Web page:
When Democrats had more power in state legislatures, they were fine with partisan gerrymandering of legislative districts. Now they can't reliably control the process and are going to the courts to protect their interests. I was around working for the state legislature for parts of three rounds and so followed the process in Michigan and around the country. So don't think this effort to change the process away from partisan control has anything to do with a deep desire for fairness.

The Russians could learn from Democrats on how to AstroTurf a mass movement to influence our elections. Anti-gun crowd sizes are overstated about as much as the claim that gun violence--in or out of schools--is going up is wrong. Tips to Instapundit. Mind you, it is fully legitimate to figure out how to reduce gun violence even more even if gun violence is down in general over the last 25 years. But the reliance on claiming alternate facts to advance gun control is disturbing and reduces the gun control side's credibility. This environment also increases the chance that we make new laws that are counter-productive in the rush to "do something" and which might crowd out actual good ideas. For example, while putting guns into schools to protect kids may very well stop or limit the death toll of a school shooter, the pro-gun side should admit that the chance of gun accidents or a good guy with a gun going bad could very well outweigh the benefits of stopping outside shooters given the actual safety in our schools--notwithstanding highly covered school shootings. And scaring the Hell out of our children who are in fact pretty safe for this purpose is shameful.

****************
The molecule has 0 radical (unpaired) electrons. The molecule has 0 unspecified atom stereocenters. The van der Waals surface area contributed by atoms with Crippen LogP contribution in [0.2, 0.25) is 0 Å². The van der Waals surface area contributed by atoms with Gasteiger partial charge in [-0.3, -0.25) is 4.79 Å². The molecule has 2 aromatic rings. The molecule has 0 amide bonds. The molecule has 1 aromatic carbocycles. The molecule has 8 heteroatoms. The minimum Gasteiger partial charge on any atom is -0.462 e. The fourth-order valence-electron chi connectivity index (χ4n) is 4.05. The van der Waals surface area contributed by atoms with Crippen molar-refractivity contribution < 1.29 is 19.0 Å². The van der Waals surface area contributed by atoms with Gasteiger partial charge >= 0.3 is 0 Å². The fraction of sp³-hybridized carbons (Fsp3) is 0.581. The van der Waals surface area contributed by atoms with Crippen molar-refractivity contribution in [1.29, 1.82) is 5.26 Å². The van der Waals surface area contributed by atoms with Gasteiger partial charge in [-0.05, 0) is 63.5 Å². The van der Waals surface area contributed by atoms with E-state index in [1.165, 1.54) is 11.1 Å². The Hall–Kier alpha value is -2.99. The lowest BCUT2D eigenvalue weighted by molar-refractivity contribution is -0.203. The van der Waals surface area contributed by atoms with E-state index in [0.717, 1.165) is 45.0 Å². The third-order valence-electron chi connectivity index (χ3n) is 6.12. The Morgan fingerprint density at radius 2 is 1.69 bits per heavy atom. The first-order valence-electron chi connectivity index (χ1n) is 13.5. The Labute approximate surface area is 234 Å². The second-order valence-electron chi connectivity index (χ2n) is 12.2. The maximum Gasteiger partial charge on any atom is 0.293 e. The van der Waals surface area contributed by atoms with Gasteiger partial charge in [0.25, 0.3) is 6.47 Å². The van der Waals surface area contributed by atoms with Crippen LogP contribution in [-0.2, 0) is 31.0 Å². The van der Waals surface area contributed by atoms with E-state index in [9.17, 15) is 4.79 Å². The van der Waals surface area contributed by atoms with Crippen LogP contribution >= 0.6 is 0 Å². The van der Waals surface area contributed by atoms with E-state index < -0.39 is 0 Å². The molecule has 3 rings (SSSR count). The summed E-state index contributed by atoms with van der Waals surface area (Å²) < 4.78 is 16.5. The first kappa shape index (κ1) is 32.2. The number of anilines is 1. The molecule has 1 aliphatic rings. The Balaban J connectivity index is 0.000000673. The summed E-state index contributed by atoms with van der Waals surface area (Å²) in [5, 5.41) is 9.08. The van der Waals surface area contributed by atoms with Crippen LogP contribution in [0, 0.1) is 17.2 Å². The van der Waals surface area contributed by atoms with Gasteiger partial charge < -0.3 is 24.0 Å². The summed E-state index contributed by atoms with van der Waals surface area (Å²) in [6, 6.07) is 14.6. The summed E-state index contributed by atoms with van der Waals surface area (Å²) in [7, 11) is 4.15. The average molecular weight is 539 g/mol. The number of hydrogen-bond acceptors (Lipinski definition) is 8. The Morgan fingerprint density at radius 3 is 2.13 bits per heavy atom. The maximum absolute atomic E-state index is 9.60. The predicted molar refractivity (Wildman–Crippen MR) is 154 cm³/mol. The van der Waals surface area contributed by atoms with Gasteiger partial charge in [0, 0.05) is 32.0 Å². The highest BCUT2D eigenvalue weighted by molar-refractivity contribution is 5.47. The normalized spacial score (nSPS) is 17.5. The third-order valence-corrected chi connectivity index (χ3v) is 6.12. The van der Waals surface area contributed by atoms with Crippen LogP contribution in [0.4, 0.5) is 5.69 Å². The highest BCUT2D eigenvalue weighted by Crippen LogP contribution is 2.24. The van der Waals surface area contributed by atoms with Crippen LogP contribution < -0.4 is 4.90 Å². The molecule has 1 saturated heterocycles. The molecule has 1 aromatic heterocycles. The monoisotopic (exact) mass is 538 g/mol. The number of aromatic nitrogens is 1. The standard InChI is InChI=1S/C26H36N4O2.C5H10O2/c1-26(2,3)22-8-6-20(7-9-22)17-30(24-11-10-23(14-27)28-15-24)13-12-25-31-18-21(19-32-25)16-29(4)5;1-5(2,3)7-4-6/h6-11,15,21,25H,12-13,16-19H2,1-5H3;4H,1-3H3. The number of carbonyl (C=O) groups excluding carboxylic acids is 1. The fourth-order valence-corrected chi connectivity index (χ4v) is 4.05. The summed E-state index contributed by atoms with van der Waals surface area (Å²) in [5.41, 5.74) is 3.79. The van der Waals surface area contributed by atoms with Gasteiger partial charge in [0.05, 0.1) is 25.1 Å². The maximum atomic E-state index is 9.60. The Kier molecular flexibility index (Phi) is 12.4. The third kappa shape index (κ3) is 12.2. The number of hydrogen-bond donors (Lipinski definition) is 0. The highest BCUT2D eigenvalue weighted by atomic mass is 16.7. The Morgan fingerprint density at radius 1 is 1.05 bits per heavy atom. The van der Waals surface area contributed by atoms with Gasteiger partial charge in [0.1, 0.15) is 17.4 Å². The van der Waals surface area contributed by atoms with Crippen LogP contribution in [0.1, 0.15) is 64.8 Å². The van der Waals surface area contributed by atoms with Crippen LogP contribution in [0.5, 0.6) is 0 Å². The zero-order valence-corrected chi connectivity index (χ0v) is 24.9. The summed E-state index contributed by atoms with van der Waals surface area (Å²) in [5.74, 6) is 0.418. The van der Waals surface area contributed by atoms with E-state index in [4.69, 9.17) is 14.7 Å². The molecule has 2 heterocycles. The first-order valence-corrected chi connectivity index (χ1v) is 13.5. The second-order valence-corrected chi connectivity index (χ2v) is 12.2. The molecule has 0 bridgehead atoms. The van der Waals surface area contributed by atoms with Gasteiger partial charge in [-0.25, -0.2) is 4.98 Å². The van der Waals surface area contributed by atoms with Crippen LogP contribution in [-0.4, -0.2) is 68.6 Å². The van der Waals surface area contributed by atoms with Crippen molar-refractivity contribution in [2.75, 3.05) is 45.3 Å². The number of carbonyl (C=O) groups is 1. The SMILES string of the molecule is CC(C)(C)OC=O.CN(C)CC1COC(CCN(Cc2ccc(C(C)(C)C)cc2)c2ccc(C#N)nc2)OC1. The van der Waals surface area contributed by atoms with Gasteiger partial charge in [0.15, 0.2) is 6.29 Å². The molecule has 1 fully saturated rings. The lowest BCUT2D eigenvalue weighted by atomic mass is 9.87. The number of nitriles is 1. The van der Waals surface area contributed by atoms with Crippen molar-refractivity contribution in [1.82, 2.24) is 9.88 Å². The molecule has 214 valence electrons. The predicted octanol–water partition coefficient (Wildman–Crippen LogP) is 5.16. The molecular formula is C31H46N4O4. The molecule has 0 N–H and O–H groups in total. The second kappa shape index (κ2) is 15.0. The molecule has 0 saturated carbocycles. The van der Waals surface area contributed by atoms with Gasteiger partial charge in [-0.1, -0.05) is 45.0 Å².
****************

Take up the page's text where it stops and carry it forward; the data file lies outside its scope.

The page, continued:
Yemen sure gets a lot of prominent attention as a massive humanitarian problem. Which I think is undeserved if you are talking scale of the problem justifying the attention. Is Yemen really worse than Congo? Oh, you don't see constant reports on the horrors of Congo that have been ongoing in varying degrees of death tolls since the 1990s?

I'll say again that the idea that China has "won" the struggle for the South China Sea because America has not ejected the Chinese from their island fortresses is nonsense. I didn't claim that for Obama and I won't claim that for Trump. As long as China does not keep our Navy (and free civilian shipping traffic) out during peacetime, they've won nothing. We conduct freedom of navigation operations to oppose sea claims of a lot of countries--friends, neutrals, and foes--without compelling any of them to renounce their claims. And in war, China would fight to control the Sea of China regardless of whether they claim sovereignty over it. Claims we've "lost" to China seem more like a way to provoke conflict needlessly.